Information technology is a lucrative field, which means job seekers will face plenty of competition. As a result, they need to possess several key IT skills. Many companies depend on comprehensive technology integration, so they need mobile and software developers, Big Data specialists, and IT security analysts to achieve it. If you want to work in these fields, you need to possess coding knowledge, design experience, and an understanding of how to maintain tech infrastructure.
But what about transferable soft skills? Increasingly, job recruiters are looking for IT candidates that are proficient not just in the essential technical tools of the trade, but the skills that facilitate digital projects and goals. If you’re a tech professional who wants an extra edge in this competitive workforce, you need to check out this list of valuable soft skills.
1. Excellent Written and Oral Communication
In recent years, strong writing has become tech design’s “unicorn skill.” The ability to code a killer app or website isn’t enough anymore, and for good reason too. No matter what you design for your company, the final product will be lackluster if you can’t write content for your specific platform.
Oral communication is just as important, since it’s the most direct way to facilitate the design process. If you can’t present your ideas and demonstrate their worth to your colleagues and executives, your digital projects will remain in limbo. You need to outline tasks, procedures and goals clearly if you want to manage an efficient IT team.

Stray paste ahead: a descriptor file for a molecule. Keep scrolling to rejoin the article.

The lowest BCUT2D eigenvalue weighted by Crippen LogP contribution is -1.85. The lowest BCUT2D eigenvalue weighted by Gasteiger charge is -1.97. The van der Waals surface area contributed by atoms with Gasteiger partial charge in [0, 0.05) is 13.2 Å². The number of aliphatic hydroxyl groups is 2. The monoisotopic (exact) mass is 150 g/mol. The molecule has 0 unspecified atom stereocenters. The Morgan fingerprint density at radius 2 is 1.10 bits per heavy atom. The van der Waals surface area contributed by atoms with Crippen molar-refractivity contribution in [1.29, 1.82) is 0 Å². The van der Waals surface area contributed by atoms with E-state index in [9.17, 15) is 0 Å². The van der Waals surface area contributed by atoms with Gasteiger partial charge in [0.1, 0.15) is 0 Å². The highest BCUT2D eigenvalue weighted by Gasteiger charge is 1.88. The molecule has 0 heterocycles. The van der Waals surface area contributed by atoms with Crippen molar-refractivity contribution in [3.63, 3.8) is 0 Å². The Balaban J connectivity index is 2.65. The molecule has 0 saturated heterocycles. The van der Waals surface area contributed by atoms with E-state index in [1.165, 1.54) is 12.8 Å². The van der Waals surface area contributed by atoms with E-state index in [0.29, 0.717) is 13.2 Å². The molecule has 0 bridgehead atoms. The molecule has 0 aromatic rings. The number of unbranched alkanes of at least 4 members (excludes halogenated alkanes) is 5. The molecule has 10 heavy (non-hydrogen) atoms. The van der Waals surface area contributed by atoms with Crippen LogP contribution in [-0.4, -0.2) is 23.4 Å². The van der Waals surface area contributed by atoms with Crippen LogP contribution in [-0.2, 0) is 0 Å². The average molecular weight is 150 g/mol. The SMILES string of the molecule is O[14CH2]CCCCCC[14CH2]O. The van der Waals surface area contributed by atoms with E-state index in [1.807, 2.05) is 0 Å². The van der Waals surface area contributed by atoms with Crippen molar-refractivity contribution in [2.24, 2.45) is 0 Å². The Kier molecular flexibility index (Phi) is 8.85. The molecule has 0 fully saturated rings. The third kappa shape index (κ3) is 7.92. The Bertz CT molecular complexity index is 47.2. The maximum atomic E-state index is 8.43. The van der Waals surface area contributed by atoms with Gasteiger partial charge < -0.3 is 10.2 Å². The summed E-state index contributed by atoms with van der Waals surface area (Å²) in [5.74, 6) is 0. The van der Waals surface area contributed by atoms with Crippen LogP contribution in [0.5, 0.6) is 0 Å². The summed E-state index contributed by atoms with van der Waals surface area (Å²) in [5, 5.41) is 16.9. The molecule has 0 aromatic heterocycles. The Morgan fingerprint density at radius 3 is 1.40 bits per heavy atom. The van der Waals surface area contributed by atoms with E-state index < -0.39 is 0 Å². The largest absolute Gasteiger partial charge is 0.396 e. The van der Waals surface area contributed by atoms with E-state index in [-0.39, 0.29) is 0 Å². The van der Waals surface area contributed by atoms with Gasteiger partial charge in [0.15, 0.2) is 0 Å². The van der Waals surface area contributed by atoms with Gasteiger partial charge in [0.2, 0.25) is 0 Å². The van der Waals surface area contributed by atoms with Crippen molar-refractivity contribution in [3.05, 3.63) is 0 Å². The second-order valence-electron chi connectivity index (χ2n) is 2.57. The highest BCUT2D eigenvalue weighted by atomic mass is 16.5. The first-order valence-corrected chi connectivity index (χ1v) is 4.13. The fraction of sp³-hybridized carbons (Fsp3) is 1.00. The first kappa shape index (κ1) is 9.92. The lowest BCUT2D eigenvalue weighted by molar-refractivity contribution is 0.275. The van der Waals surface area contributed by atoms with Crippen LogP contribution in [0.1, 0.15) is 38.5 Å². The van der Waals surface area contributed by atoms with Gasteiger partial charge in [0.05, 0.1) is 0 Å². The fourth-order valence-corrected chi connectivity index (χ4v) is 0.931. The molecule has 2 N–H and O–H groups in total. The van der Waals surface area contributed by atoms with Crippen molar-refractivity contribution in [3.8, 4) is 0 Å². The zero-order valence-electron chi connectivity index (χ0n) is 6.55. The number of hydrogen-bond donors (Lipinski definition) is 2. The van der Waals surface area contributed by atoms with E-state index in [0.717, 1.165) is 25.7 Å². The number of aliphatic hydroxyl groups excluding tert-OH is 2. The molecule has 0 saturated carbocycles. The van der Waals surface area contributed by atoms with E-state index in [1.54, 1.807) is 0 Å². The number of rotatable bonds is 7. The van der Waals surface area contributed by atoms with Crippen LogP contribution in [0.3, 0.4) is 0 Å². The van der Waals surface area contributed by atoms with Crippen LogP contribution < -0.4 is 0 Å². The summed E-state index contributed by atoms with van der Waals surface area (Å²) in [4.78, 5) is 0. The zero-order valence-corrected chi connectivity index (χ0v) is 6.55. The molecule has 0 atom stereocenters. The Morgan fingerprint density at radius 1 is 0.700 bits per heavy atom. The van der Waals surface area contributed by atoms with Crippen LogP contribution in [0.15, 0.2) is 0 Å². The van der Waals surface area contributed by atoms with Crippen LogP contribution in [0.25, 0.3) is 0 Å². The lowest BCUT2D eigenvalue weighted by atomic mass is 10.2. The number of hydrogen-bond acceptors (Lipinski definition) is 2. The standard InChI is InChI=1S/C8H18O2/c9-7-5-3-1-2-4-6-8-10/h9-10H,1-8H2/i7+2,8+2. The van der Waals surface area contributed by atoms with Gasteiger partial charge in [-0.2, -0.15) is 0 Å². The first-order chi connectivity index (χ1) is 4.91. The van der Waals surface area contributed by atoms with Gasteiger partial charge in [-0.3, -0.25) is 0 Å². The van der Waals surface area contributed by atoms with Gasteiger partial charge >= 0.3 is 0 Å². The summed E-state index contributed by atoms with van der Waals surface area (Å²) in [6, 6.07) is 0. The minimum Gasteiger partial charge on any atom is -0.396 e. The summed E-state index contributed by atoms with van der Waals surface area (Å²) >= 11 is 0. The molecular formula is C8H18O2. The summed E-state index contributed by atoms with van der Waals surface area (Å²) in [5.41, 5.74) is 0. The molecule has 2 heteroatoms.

In the future, job recruiters will pay close attention to candidates with stellar communication skills. Will you be one of the professionals they notice?
Some soft skills seem fluffy or vague, and this is the case with adaptability. What exactly does it mean to be adaptable? For a tech professional, it means you must be ready for disruptive innovations in technology. The only thing IT workers know for sure is that their industry is always changing.
Companies’ greatest digital transformation challenges are related to ever-evolving technology and how it affects their business continuity. If you can prove to recruiters that you are able to plan and react quickly to sudden changes to digital projects and your role in them, you are going to be a sought-after candidate.
3. Emotional Intelligence
Traditional office culture is on the decline. Cloud-based platforms and mobile apps allow teams to do work outside the office, so physical presence and standard working hours are less significant. But even if you’re among the new wave of distance workers driving company goals from home, you need to possess emotional intelligence or at least a basic understanding of human behaviour to be a great team player.
Empathy isn’t a luxury in your line of work. It’s a necessity. When you consider problems from your colleagues’ perspectives, you’ll anticipate problems you wouldn’t have seen otherwise. This will help amp up your team’s performance rates and establish a good rapport, which will further motivate your co-workers. Everybody wins when you take other people’s emotions into account.
Those aren’t the only benefits, though. Emotional intelligence allows you to design products with your clients’ experience in mind. This helps you attract and satisfy more customers, which ultimately helps your bottom line. If you intuitively understand the needs of others, you might be the next IT professional top job recruiters are looking for.